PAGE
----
THE GREEN ROAD

Anne Enright

Available now in hardcover and ebook. Coming to

paperback in May 2016.

From internationally acclaimed author Anne

Enright comes a shattering novel set in a small

town on Ireland’s Atlantic coast. The Green Road

is a tale of family and fracture, compassion and

selfishness—a book about the gaps in the human

heart and how we strive to fill them.

Spanning thirty years, The Green Road tells the story of Rosaleen, matriarch

of the Madigans, a family on the cusp of either coming together or falling

irreparably apart.

more …

Available now in hardcover and ebook. Coming to

paperback in May 2016.

From internationally acclaimed author Anne

Enright comes a shattering novel set in a small

town on Ireland’s Atlantic coast. The Green Road

is a tale of family and fracture, compassion and

selfishness—a book about the gaps in the human

heart and how we strive to fill them.

Spanning thirty years, The Green Road tells the story of Rosaleen, matriarch

of the Madigans, a family on the cusp of either coming together or falling

irreparably apart. As they grow up, Rosaleen’s four children leave the west

of Ireland for lives they could have never imagined in Dublin, New York,

and Mali, West Africa. In her early old age their difficult, wonderful mother

announces that she’s decided to sell the house and divide the proceeds. Her

adult children come back for a last Christmas, with the feeling that their

childhoods are being erased, their personal history bought and sold.

A profoundly moving work about a family’s desperate attempt to recover

the relationships they’ve lost and forge the ones they never had, The Green

Road is Enright’s most mature, accomplished, and unforgettable novel to

date.

less …
  • W.W. Norton & Company
  • Hardcover
  • May 2015
  • 304 Pages
  • 9780393248210

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$26.95

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About Anne Enright

Anne Enright was born in Dublin, where she now

lives and works. She has published three volumes of stories, one book of

nonfiction, and five novels. In 2015, she was named the inaugural Laureate

for Irish Fiction. Her novel The Gathering won the Man Booker Prize, and

her last novel, The Forgotten Waltz, won the Andrew Carnegie Medal for

Excellence in Fiction.

Praise

“With language so vibrant it practically has a pulse, Enright makes an

exquisitely drawn case for the possibility of growth, love and transformation

at any age.”—People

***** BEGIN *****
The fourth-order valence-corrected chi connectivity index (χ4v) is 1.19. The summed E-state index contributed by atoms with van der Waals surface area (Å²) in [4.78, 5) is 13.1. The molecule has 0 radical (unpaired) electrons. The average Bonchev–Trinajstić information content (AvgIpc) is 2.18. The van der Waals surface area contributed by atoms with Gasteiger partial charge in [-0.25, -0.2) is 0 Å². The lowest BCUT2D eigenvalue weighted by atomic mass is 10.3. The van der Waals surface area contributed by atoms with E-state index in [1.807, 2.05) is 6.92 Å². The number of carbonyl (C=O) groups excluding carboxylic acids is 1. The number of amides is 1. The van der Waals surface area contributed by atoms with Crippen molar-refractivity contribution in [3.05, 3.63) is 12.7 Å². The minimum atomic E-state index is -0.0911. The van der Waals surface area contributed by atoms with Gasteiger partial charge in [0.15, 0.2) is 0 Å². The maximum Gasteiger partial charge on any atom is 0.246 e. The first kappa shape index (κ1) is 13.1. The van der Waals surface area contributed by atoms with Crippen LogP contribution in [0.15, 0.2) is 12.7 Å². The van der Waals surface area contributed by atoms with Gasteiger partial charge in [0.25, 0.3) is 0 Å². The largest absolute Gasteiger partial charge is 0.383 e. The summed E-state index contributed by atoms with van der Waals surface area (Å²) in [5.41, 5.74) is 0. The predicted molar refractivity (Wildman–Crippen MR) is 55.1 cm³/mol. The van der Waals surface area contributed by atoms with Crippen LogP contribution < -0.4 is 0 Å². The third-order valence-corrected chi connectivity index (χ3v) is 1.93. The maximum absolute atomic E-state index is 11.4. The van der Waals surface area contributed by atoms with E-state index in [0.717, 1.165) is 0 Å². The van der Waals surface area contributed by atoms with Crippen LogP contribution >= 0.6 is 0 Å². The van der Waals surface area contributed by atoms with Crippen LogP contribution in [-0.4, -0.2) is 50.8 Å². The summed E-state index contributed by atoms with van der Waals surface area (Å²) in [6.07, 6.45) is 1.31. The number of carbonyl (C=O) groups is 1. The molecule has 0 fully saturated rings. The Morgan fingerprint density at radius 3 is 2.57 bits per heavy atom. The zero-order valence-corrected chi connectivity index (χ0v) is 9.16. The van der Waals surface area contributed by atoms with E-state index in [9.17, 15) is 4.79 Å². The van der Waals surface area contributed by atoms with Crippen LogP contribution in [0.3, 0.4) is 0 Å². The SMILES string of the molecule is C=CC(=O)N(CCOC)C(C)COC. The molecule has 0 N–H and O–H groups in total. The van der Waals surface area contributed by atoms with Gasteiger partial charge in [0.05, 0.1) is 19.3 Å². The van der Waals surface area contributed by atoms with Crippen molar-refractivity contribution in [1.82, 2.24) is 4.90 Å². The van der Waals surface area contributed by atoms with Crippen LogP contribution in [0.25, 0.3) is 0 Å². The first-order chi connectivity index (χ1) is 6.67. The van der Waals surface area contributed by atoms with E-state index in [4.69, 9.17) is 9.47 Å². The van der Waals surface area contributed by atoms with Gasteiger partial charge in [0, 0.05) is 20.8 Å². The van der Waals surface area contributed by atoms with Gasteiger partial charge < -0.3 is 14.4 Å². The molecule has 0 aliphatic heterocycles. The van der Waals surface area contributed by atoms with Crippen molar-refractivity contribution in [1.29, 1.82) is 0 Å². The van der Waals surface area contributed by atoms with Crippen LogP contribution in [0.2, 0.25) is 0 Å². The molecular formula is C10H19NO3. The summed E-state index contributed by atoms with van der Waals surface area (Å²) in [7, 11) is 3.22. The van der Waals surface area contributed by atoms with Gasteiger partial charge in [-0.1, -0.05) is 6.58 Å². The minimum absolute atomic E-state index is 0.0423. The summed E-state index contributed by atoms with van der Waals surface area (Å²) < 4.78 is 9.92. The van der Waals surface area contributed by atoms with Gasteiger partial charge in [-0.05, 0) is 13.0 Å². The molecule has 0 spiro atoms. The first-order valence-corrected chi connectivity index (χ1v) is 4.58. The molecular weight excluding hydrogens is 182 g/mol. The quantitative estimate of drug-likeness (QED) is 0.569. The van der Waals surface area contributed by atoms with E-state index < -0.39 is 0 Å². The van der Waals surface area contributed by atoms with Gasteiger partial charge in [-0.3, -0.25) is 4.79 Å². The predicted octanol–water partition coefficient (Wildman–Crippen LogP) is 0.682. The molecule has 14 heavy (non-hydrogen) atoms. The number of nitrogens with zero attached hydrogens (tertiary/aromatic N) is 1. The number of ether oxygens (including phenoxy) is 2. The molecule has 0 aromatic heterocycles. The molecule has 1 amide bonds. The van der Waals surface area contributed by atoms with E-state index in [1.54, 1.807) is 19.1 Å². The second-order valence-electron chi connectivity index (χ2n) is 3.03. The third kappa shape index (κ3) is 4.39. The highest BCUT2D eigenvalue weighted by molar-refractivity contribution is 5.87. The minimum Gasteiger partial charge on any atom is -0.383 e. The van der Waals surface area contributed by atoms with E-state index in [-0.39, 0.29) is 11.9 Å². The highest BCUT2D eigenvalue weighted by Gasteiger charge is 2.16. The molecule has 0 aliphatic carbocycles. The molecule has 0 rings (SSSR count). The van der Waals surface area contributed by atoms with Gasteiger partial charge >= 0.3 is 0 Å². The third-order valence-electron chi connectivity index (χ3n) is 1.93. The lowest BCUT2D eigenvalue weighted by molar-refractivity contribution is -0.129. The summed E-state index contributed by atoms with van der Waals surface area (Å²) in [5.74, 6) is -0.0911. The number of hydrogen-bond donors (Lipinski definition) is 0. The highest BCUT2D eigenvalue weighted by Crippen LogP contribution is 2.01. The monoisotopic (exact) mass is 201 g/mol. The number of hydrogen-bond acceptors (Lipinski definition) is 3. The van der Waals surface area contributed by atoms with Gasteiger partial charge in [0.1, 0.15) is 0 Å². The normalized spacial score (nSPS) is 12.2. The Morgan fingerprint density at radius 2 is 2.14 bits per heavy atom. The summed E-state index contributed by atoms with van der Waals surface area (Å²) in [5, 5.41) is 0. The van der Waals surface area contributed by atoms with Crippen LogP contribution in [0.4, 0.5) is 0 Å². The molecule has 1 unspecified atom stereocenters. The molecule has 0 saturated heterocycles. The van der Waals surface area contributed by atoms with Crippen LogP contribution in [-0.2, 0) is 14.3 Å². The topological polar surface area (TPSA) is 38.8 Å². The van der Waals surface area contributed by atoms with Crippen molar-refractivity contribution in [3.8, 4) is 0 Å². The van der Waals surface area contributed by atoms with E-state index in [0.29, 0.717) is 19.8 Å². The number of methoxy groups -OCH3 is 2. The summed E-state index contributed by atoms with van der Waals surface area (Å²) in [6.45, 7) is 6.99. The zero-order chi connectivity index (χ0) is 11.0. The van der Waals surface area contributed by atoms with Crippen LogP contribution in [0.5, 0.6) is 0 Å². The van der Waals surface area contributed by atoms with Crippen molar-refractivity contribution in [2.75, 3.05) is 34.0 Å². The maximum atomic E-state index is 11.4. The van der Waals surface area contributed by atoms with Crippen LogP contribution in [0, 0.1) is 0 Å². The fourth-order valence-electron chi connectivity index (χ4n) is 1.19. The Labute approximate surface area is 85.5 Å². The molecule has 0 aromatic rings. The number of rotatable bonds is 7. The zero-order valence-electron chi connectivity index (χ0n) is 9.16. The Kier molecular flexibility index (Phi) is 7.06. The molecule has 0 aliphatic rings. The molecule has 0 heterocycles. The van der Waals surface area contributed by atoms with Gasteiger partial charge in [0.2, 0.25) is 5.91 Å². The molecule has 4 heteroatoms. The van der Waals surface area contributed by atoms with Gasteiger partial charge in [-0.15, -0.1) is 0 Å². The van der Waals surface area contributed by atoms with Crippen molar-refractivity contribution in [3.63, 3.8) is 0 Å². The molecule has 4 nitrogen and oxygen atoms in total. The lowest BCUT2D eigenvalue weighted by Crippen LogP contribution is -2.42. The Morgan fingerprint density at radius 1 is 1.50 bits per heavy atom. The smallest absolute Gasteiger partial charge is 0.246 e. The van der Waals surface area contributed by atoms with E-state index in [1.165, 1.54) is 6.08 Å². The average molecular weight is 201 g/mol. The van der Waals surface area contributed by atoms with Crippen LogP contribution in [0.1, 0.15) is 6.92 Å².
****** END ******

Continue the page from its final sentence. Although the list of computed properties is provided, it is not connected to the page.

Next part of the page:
“Enright…is a master of emotional excavation. …Through her wise

and majestic book, [she] shows us the beauty even in life’s harsh terrain.

—O Magazine

Discussion Questions

All of the children move out of Rosaleen’s orbit and

establish their own lives elsewhere. How does their

homecoming affect them?

Rosaleen writes distinct Christmas cards to each of her

children. What does her card to each child tell you about

their relationship? What do the cards tell you about her?

After Dan announces his decision to become a priest, Rosaleen says, “I

made him. I made him the way he is. And I don’t like the way he is. He

is my son and I don’t like him, and he doesn’t like me either” (page 34).

What role does dislike play in her relationship with Dan?

Enright writes, “Emmet . . . was drawn to suffering—it was, after all,

his job” (page106). Is his interest in suffering heroic or self-absorbed?

Dan, Hanna, Constance, and Emmet all have aspects of their private

lives that they do not share with one another. What do they hide from

one another, and why?

Emmet is described as not having “the helplessness in him that love

required” (page 249). From Dan during the AIDS crisis in New York to

Rosaleen on the green road, how are helplessness and love portrayed

as related in the novel?

Toward the end of the novel, Enright describes Rosaleen on the green

road: “there were gaps between things, and this frightened her. This

is where Rosaleen was now. She had fallen into the gap” (page 266).

What does this “gap” mean for Rosaleen and her relationship with the

green road?

Pat Madigan is largely absent throughout the narrative. How does his

absence shape the novel?

Anne Enright has said that a major theme of The Green Road

is compassion. How do members of the Madigan family show

compassion to one another?

Of Rosaleen, Enright writes, “her life was one of great harmlessness”

(page 149). Do you agree?

The house in County Clare is the most prominent home in the

novel. How have Rosaleen’s children chased, established, or resisted

establishing their own homes?